Skip to main content

Transformation of Rural women over a decade

The Rural Indian Woman

Around a decade ago the women of rural India had a completely different scenario than what one can see right now

Around a decade ago the women of rural India had a completely different scenario than what one can see right now because a decade ago the basic work of a rural woman was only to handle her kitchen and look after children.

But now, if one takes a look at the current scenario of the rural women; one can clearly note the transformation because now, every woman is not only active in household chores but socially active as well.

The first major change that has taken place over the decades is that the female infanticide has stopped to a great extent, and now rural women encourage the birth of a girl child and it has been observed that families of rural areas have at least one girl child in every family; moreover, now families focus more on the education of the girl child rather than getting her married at a young age.

When we talk about the socialization of rural women, nowadays women across most of rural India love to socialize as meeting people and discussing the recent events helps them develop their own perspective towards an issue. Moreover, socialization has helped them to raise their voices over issues like alcoholism, hooliganism, women safety and other such concerns as has been observed via media reports coming in from all across the country.

Not only that, the rural woman of today is even able to offer financial support to her family; whereas, only a decade ago all that a rural woman was supposed to do was to work only within the confines of her own home; however, now even women have started contributing towards the financial well-being of the family by working with NGO's in order to earn some money.

Many NGO's nowadays hire rural women in order to empower them and utilize their talent. Mostly rural women know about stitching and handmade embroidery; therefore, NGO's hire women to produce good quality handmade products so that they can make money and feel more independent than ever before.

Now let’s look at a few examples of women who have set an example for others to follow:

  • Agriculture laborer turned CEO of  USA  company:-

An average rural woman named Jyothi Reddy, who belongs from Warangal in Hyderabad worked as a labor in farms, her journey started when she was sent to the orphanage by her parents because they had 5 children; hence they could not bear the expenses of so many kids , later on she was forced to marry her cousin at the age of 16 years and then she had 2 children, she decided to join (NYK) Nehru Yuva Kendra as an active member and then she pursued her graduation from Ambedkar Open University in 1994 and completed her post-graduation from Kakatiya University in 1997.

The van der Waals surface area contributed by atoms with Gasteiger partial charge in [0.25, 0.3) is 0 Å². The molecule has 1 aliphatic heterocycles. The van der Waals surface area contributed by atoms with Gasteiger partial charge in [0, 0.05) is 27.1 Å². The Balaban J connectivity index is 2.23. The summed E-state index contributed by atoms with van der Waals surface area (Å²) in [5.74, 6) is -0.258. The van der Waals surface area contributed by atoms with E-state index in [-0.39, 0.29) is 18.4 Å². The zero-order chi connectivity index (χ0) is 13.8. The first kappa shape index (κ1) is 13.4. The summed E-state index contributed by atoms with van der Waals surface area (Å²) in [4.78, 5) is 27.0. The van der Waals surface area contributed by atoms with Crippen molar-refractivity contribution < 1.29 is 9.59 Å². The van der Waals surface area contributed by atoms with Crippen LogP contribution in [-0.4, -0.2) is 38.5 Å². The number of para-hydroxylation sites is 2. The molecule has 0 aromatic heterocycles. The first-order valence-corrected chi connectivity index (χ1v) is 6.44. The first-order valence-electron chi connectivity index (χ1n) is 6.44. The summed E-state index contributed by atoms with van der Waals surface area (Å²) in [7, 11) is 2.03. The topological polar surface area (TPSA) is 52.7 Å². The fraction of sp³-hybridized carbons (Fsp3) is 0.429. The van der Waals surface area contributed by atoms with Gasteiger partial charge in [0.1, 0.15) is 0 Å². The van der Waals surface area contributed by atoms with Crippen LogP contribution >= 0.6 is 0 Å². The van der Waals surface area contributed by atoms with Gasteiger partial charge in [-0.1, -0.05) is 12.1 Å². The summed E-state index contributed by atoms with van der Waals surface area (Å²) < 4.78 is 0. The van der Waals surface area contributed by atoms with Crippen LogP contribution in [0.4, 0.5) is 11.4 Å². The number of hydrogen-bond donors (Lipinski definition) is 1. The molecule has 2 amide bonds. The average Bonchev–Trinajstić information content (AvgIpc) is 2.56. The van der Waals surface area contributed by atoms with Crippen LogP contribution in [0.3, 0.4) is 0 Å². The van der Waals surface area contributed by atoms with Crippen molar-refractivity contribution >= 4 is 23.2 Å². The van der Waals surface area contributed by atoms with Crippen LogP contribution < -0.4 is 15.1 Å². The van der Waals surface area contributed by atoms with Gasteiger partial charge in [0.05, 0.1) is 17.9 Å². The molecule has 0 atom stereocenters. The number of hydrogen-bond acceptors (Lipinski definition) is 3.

She finally became a special teacher drawing a salary of 398 INR. The distance between the school and her place was around 2 hours; therefore, so she used sell sarees to the passengers so that she could earn more.

Even though she used to earn a decent amount, she wanted to do something more, so she went to the US and started working at a gas station, she somehow managed to earn an amount of 40000$ and started her own software company named Phoenix in 2001, and since then, she never looked back. Now she is living happily and empowering other rural women as well.

  • Women behind Lijjat Papad:-

Rural women took a great initiative towards self-employment known as “Shri Mahila Griha Udyog” which made the brand possible, a group of women worked together over this product and made it a huge success, they all started with a loan and just 80rs and today due to the dedicated  team of women now it has annual scale of 3.1 billion.

  • Nauroti , sarpanch of Hardama, Rajasthan

This is an ideal example of a brave lady that worked hard to fight for the basic rights of people. She was born in a poor Dalit family, yet she managed to raise her voice against the unfair practices that used to happen in the village and then she finally succeeded in her mission and became the Sarpanch of the village.

At last, I would like to conclude by saying that if these transformations tend to go on like this, then surely there will be no difference left between a rural and an urban woman.